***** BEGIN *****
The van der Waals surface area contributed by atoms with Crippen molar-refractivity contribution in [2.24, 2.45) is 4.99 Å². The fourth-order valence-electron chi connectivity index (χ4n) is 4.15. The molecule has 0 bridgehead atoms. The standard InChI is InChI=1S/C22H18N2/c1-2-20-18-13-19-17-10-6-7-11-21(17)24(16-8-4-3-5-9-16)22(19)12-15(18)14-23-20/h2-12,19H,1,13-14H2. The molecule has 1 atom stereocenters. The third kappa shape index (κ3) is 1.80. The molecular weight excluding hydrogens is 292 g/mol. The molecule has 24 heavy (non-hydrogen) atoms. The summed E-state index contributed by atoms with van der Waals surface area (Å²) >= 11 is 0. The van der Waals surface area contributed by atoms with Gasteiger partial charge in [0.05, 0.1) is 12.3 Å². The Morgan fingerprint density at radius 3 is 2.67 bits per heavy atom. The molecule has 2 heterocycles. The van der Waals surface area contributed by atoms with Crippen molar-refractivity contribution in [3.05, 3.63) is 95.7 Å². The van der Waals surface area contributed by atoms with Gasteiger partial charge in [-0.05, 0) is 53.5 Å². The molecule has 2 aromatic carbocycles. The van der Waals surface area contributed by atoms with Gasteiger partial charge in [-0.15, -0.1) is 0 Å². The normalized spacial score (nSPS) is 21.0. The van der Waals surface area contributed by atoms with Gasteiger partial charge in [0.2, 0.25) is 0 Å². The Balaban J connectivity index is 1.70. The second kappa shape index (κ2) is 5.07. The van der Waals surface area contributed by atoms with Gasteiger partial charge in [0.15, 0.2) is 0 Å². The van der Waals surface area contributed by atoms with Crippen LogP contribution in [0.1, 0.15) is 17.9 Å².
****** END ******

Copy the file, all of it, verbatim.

The van der Waals surface area contributed by atoms with Crippen molar-refractivity contribution in [2.24, 2.45) is 4.99 Å². The fourth-order valence-electron chi connectivity index (χ4n) is 4.15. The molecule has 0 bridgehead atoms. The standard InChI is InChI=1S/C22H18N2/c1-2-20-18-13-19-17-10-6-7-11-21(17)24(16-8-4-3-5-9-16)22(19)12-15(18)14-23-20/h2-12,19H,1,13-14H2. The molecule has 1 atom stereocenters. The third kappa shape index (κ3) is 1.80. The molecular weight excluding hydrogens is 292 g/mol. The molecule has 24 heavy (non-hydrogen) atoms. The summed E-state index contributed by atoms with van der Waals surface area (Å²) >= 11 is 0. The van der Waals surface area contributed by atoms with Gasteiger partial charge in [0.05, 0.1) is 12.3 Å². The Morgan fingerprint density at radius 3 is 2.67 bits per heavy atom. The molecule has 2 heterocycles. The van der Waals surface area contributed by atoms with Crippen molar-refractivity contribution in [3.05, 3.63) is 95.7 Å². The van der Waals surface area contributed by atoms with Gasteiger partial charge in [-0.05, 0) is 53.5 Å². The molecule has 2 aromatic carbocycles. The van der Waals surface area contributed by atoms with Gasteiger partial charge in [-0.15, -0.1) is 0 Å². The normalized spacial score (nSPS) is 21.0. The van der Waals surface area contributed by atoms with Gasteiger partial charge in [0.2, 0.25) is 0 Å². The Balaban J connectivity index is 1.70. The second kappa shape index (κ2) is 5.07. The van der Waals surface area contributed by atoms with Gasteiger partial charge in [0.15, 0.2) is 0 Å². The van der Waals surface area contributed by atoms with Crippen LogP contribution in [0.1, 0.15) is 17.9 Å².